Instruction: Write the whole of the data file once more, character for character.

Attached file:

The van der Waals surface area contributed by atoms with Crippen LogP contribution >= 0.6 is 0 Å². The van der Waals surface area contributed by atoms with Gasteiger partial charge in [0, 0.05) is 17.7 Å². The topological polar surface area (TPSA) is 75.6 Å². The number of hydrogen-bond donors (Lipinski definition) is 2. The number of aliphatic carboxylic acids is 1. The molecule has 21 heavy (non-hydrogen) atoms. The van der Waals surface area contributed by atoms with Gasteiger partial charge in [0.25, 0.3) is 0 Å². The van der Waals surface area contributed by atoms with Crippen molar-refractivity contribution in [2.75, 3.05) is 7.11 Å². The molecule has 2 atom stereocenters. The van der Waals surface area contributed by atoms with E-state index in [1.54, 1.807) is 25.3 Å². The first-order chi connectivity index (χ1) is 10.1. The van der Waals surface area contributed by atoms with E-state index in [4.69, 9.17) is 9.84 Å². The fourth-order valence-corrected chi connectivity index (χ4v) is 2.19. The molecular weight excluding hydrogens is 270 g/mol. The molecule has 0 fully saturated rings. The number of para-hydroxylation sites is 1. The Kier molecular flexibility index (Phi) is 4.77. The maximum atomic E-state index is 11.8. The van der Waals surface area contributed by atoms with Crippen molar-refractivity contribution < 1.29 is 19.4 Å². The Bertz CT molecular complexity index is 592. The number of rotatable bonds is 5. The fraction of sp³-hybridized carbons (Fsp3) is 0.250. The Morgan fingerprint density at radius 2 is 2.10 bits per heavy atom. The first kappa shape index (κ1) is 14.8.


The van der Waals surface area contributed by atoms with Crippen LogP contribution >= 0.6 is 0 Å². The van der Waals surface area contributed by atoms with Gasteiger partial charge in [0, 0.05) is 17.7 Å². The topological polar surface area (TPSA) is 75.6 Å². The number of hydrogen-bond donors (Lipinski definition) is 2. The number of aliphatic carboxylic acids is 1. The molecule has 21 heavy (non-hydrogen) atoms. The van der Waals surface area contributed by atoms with Gasteiger partial charge in [0.25, 0.3) is 0 Å². The van der Waals surface area contributed by atoms with Crippen molar-refractivity contribution in [2.75, 3.05) is 7.11 Å². The molecule has 2 atom stereocenters. The van der Waals surface area contributed by atoms with E-state index in [1.54, 1.807) is 25.3 Å². The first-order chi connectivity index (χ1) is 10.1. The van der Waals surface area contributed by atoms with E-state index in [4.69, 9.17) is 9.84 Å². The fourth-order valence-corrected chi connectivity index (χ4v) is 2.19. The molecular weight excluding hydrogens is 270 g/mol. The molecule has 0 fully saturated rings. The number of para-hydroxylation sites is 1. The Kier molecular flexibility index (Phi) is 4.77. The maximum atomic E-state index is 11.8. The van der Waals surface area contributed by atoms with Crippen molar-refractivity contribution < 1.29 is 19.4 Å². The Bertz CT molecular complexity index is 592. The number of rotatable bonds is 5. The fraction of sp³-hybridized carbons (Fsp3) is 0.250. The Morgan fingerprint density at radius 2 is 2.10 bits per heavy atom. The first kappa shape index (κ1) is 14.8.